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Texas Shrimp

by John Raven, Ph.B.

I grew up and formed my dietary ways a long way from the Texas coast, where the best seafood in the world is harvested. I was full grown before I ever tasted a shrimp, which is the topic of this month's installment.

The Gulf of Mexico produces about 80 percent of the total shrimp catch of the U.S., and Texas shrimpers are responsible for about one-third of that amount.

The most popular shrimp from the Gulf is the White Shrimp. It is the best-tasting shrimp according to most people. It's a light colored little beastie with firm, white flesh. When cooked, the shell turns a delicate pink, and the flesh becomes almost transparent.

According to the people who know, there are 342 types of shrimp swimming around. That big number breaks down into warm water shrimp, cold water shrimp, fresh water shrimp and farm- or pond-raised shrimp. We will deal mainly with the warm water shrimp from the Gulf of Mexico with a slight mention of coldwater shrimp.

How to select your shrimp
Shrimp are caught in the wild in big nets that are dragged along the Gulf bottom by shrimp boats. When the net seems to be full, it is raised and dumped on the deck of the shrimp boat. I'm sure you have all seen pictures of this operation. Along with the shrimp come many assorted small fishes, shellfish, tin cans, tennis shoes and the occasional endangered sea turtle. The shrimp are separated from the rest and packed down with ice in the hold as soon as possible. The other stuff is thrown back into the Gulf.

When the boat is full, it drops off its catch at the nearest shrimp processing plant. In most cases, the shrimp heads are removed here. I don't think we need to know what happens to the heads. The tails are quick frozen for distribution.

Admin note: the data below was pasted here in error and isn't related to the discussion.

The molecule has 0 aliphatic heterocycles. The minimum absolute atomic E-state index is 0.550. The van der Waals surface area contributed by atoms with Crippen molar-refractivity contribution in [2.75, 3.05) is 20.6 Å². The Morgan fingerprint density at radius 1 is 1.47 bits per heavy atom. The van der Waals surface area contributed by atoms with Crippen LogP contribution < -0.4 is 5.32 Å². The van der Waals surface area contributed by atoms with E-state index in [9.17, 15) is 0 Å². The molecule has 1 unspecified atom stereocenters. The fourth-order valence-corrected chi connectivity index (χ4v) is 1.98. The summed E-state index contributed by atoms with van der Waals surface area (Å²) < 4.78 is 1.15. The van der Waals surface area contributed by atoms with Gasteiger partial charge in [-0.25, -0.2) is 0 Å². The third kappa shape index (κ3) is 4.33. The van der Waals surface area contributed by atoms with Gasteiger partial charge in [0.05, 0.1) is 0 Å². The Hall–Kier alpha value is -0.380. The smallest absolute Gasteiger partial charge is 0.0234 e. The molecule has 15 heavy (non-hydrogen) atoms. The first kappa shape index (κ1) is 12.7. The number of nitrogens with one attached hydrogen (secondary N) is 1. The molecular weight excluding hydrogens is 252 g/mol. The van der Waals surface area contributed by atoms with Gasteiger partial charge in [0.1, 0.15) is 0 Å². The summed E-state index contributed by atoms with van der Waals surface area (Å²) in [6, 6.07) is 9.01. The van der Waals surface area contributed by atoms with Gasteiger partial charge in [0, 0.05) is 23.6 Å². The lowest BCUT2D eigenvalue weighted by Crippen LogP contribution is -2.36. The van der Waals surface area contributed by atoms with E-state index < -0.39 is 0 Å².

If you don't buy your shrimp right off the boat, it will be frozen or has been frozen. The best purchase is shrimp that are still frozen -- not "previously frozen". The quality goes down when shrimp is thawed.

Your best bet is to buy your shrimp in the shell. They will have the best texture and flavor. Incidentally, the flavor of shrimp is affected by their diet; some will have a strong iodine flavor from a certain type of seaweed they feed on. Shrimp without a shell has been thawed and handled by someone before you get it. Those sold by major companies are good -- just don't buy any shelled shrimp in the bargain basement.

The shrimp are graded in size according to the number of them it takes to make a pound. For example the numbers 16-20 would indicate there are from 16 to 20 of that size shrimp in a pound. They are sometimes graded by name, but there is no set standard for the name. A shrimp that is Jumbo in one market may be Extra Large in another. There is an unofficial name-grading chart that runs from Extra Colossal (five per pound) to Extra Small (65 per pound). The small shrimp are more than likely the coldwater shrimp we mentioned earlier, which are found off the northwest coast of the U.S.

When selecting your shrimp (unless you live on the coast and or have a fish market you trust), avoid shrimp that are not frozen. Any shrimp that does not look perfect or has an odor of anything other than seawater should be left where it lies.

The one thing to remember when cooking shrimp is they are very delicate and require a very short cooking time. A shrimp two to three inches long will cook in two minutes. What next?